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Motion to Reopen Record on Const QA Issue to Receive Significant New Evidence of Recently Established Deficiencies in Const QA & QC Program.Certificate of Svc Encl
ML20023C194
Person / Time
Site: Diablo Canyon Pacific Gas & Electric icon.png
Issue date: 05/10/1983
From: Reynolds J
CENTER FOR LAW IN THE PUBLIC INTEREST, JOINT INTERVENORS - DIABLO CANYON
To:
NRC ATOMIC SAFETY & LICENSING APPEAL PANEL (ASLAP)
References
Download: ML20023C194 (39)


Text

"

N UNITED STATES OF AMERICA NUCLEAR BEGULATORY COMMISSION g

/ M \g BEFORE THE ATOMIC SAFETY AND LICENSINGfhPPEAL BOAR v

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In the Matter of ) ;4 g

) g% cm ., .%, s j PACIFIC GAS AND ELECTRIC COMPANY ) Docket N d' 5'0-2 7 5 eO . L .^ /

) 323 (Diablo Canyon Nuclear Power )

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JOINT INTERVENORS ' MOTION TO REOPEN THE RECORD ON THE ISSUE OF CONSTRUCTION QUALITY ASSURANCE Pursuant to 10 C.F.R. S 2. 718 ( j ) and the April 21, 1983 Memorandum and Order of the Atomic Safety and Licensing Appeal Board (" Appeal Board"), the SAN LUIS OBISPO MOTHERS FOR PEACE, SCENIC SHORELINE PRESERVATION CONFERENCE, INC., ECOLOGY ACTION CLUB, SANDRA SILVER, GORDON SILVER, ELIZABETH APFELBERG, and JOHN J. FORSTER (" Joint Intervenors") hereby request the Appeal Board to reopen the record in the Diablo Canyon Nuclear Power Plant ("Diablo Canyon") licensing proceeding for the purpose of receiving significant new evidence of the recently established deficiencies in the Diablo Canyon Construction Quality Assurance and Quality Control ("CQA/QC") program.1! This 1/ " Quality Assurance" comprises all those planned and systematic actions necessary to provide adequate confidence that a structure, system, or component will perform satisfactorily in service. Quality assurance includes " Quality Control," which comprises those quality assurance actions related to the physical characteristics of a material, structure, component, or system which provide a means to I

control the quality of the material, structure, component, or system to predetermined requirements.

I 8305120285 830510 (

PDR ADOCK 05000275 f G PDR '

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r m I a motion is based on evidence revealed during the past 18 months and documented in the referenced atfidavits of Richard d

B. Hubbard,2! the sworn statements of Virgil H. Tennyson and Richard E. Roam to representatives of the Attorney General of the State of California,2! and other materials cited herein.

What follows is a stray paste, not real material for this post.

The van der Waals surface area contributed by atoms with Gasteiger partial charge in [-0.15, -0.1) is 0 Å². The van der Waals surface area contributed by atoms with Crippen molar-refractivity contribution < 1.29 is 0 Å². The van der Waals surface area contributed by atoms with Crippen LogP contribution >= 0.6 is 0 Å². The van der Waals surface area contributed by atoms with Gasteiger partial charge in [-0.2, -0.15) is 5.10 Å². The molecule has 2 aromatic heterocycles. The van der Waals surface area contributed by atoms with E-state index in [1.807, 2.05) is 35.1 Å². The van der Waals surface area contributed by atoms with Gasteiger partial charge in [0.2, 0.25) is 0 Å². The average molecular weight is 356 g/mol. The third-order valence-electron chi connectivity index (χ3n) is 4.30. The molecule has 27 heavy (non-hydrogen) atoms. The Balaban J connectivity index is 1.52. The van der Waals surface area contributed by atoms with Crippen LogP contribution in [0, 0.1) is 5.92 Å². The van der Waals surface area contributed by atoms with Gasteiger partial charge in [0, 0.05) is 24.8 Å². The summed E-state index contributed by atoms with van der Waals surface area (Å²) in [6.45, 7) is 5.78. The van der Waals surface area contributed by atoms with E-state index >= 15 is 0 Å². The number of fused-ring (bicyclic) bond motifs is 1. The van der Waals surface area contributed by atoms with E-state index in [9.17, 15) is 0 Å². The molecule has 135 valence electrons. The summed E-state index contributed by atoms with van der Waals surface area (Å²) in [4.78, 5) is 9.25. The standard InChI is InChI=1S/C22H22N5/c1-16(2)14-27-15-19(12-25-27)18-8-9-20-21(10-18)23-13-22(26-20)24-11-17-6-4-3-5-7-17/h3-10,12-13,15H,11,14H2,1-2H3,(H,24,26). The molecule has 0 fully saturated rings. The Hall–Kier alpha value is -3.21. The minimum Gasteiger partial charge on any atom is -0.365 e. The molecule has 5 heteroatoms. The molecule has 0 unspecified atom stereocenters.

For the reasons set forth below, the Joint Intervenors submit that these deficiencies violate the applicable Commission regulations and mandate an order by this Board (1) vacating the Atomic Safety and Licensing Board's

(" Licensing Board") July 17, 1981 findings approving the Diablo Canyon CQA/QC program; (2) revoking the low power testing license approved by the Licensing Board in its July 17, 1981 decision; (3) vacating the authorization of full power operation approved by the Licensing Board in its August 31, 2! Mr. Hubbard is a Professional Quality Enaineer with seventeen years experience in the design, manufacture, construction, and operation of nuclear power generation facilities, including eleven years experience in responsible managerial positions in the Nuclear Instrumentation Department, Atomic Power Equipment Department, and Nuclear Energy Control and Instrumentation Department of the General Electric Company.

Since 1976, he has had substantial involvement in both the Diablo Canyon proceeding, as a consultant to the Joint Intervenors and to the Governor of California. The affidavits relied upon herein and previously served on the Board are (1) Affidavit of Richard B. Hubbard Concerning Breakdowns in the Diablo Canyon Quality Assurance Program (filed June 7, 1982) ("Hubbard Affidavit"); and (2) Supplemental Affidavit of Richard B. Hubbard Concerning Breakdowns in the Diablo Canyon Quality Assurance Program (filed March 29, 1983) ("Hubbard Supplemental Affidavit"). See Exhibit B hereto.

E! Until March 1983, Mr. Tennyson and Mr. Roam served as manager and assistant manager of quality control, respectively, for the Howarc P. Foley Company, one of the principal general construction contractors at Diablo Canyon. Their sworn statements, (April 5, 1983) ("TR") were served on the Board by hand on April 13, 1983. See Exhibit B hereto.

j i

r ,

1982 Initial Decision; and (4) reopening the record for hearing and the submission of relevant evidence by all parties.S!